That isn't exactly the first time that happened. The $25 sparkly pony in World or Warcraft, or the $68 monocle in EVE Online were exactly the same problem: Outrage over pricey cosmetic items that have real use in the game. You can say a lot of bad things about Blizzard selling expensive flying mounts and then removing flying from the game, but it certainly isn't Pay2Win.

The fundamental problem, as usual, is that different people care about different parts of a game. Expensive cosmetic items means that people who care about looks subsidize other players who don't. Of course most players have an attitude of "I don't care who has to pay for this game, as long as it isn't me", but expensive cosmetic items aren't exactly fair.

A fair business model would somehow have to link how much a person gets out of the game to how much he pays. And no, that doesn't mean subscriptions, because being given the opportunity to play and being actually able to play and get entertainment out of a game is not the same. Surprisingly the place in which a MMORPG like World of Warcraft is priced the fairest might be China, where people pay $5 for 2700 minutes of game time, or 11 cents per hour. A fixed cost per hour of entertainment derived from the game is more fair than any of the business models available over here, where some people pay significantly more per actual hour of WoW played than others.

But as long as we stick to Free2Play models, which by definition have to support a lot of freeloaders, making people pay for additional content, comfort functions, or other advantages to me appears more fair than making them pay for cosmetic items. I'd rather have the cosmetic stuff be a reward for achievements, so that running around looking special actually means something more than just being rich. If some players have to pay the game for other players, it is only fair if they receive something a bit more substantial for that payment than just cosmetics.
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The roleplaying in massively multiplayer online roleplaying games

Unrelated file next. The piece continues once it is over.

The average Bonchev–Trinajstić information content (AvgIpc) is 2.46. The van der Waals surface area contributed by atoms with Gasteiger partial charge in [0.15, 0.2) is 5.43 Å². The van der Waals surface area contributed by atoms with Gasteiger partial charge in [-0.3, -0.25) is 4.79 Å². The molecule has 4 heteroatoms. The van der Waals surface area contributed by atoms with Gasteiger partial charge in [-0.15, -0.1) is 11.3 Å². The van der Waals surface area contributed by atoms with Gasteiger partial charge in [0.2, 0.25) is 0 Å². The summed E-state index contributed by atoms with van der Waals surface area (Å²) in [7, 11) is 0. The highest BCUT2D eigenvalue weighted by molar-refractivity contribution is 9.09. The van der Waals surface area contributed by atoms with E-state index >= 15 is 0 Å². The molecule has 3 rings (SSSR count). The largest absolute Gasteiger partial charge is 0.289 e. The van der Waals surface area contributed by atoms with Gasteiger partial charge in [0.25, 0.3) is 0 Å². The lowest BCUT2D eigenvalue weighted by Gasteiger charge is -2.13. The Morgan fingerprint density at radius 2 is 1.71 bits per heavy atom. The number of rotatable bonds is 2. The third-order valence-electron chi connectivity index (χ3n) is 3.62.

Posted by Tobold's Blog [HTML][XML][PERM][FULL] on 8 June 2015, 4:39 am
There is an interesting discussion started by Syp and taken up by Rowan Blaze on what your characters in an MMORPG are: Are they puppets, whose personality is the personality of the player, but the abilities are determined by game rules? Or is their personality determined by their role in the game?

I think this is a question that is better understood when looking at other forms of roleplaying games, like pen & paper tabletop games. In 35 years of experience with Dungeons & Dragons and similar games I am sure that the personality of the player always shines through, but you do get occasions where a well-played character makes decisions that are more based on his place in a fictional world than on the player controlling him. Many players are trying to roleplay their characters, but can't completely switch off modern ways of thinking. It just is very hard for somebody from the 21st century to think like a medieval person, for example regarding beliefs, or what is right and wrong.

Computer games have the additional complication that in most cases you are not free to make any decisions you like. Especially MMORPGs frequently only offer you the options to accept or decline the quest as prepared by the developers. With the rewards tied to the accept button there isn't really a decision to take, thus players end up performing a torture quest without even thinking about the issue. The "decision" is more like "I'm going to do all quests in this zone for leveling", and the result is a story which is completely controlled by the developers, and the player is reduced to watching the story and pressing buttons only for game mechanics reasons.